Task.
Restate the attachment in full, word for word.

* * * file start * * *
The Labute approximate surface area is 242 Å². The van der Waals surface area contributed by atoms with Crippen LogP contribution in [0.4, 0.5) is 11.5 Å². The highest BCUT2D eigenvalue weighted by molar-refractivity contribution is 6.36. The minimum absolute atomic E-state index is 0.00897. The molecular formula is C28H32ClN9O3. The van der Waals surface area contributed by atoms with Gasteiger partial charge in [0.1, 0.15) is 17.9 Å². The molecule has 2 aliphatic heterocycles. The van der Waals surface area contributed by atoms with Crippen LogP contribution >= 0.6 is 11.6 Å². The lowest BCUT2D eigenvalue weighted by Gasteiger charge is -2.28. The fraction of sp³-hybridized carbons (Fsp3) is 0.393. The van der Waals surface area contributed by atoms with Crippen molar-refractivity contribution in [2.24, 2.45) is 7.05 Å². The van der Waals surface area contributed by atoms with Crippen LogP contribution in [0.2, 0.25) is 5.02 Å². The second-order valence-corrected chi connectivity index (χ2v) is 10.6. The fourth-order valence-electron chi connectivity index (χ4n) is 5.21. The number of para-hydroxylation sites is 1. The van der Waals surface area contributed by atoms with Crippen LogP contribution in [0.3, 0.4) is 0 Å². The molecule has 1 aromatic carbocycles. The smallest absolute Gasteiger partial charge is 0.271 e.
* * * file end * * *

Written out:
The Labute approximate surface area is 242 Å². The van der Waals surface area contributed by atoms with Crippen LogP contribution in [0.4, 0.5) is 11.5 Å². The highest BCUT2D eigenvalue weighted by molar-refractivity contribution is 6.36. The minimum absolute atomic E-state index is 0.00897. The molecular formula is C28H32ClN9O3. The van der Waals surface area contributed by atoms with Gasteiger partial charge in [0.1, 0.15) is 17.9 Å². The molecule has 2 aliphatic heterocycles. The van der Waals surface area contributed by atoms with Crippen LogP contribution >= 0.6 is 11.6 Å². The lowest BCUT2D eigenvalue weighted by Gasteiger charge is -2.28. The fraction of sp³-hybridized carbons (Fsp3) is 0.393. The van der Waals surface area contributed by atoms with Crippen molar-refractivity contribution in [2.24, 2.45) is 7.05 Å². The van der Waals surface area contributed by atoms with Crippen LogP contribution in [0.2, 0.25) is 5.02 Å². The second-order valence-corrected chi connectivity index (χ2v) is 10.6. The fourth-order valence-electron chi connectivity index (χ4n) is 5.21. The number of para-hydroxylation sites is 1. The van der Waals surface area contributed by atoms with Crippen LogP contribution in [0.3, 0.4) is 0 Å². The molecule has 1 aromatic carbocycles. The smallest absolute Gasteiger partial charge is 0.271 e.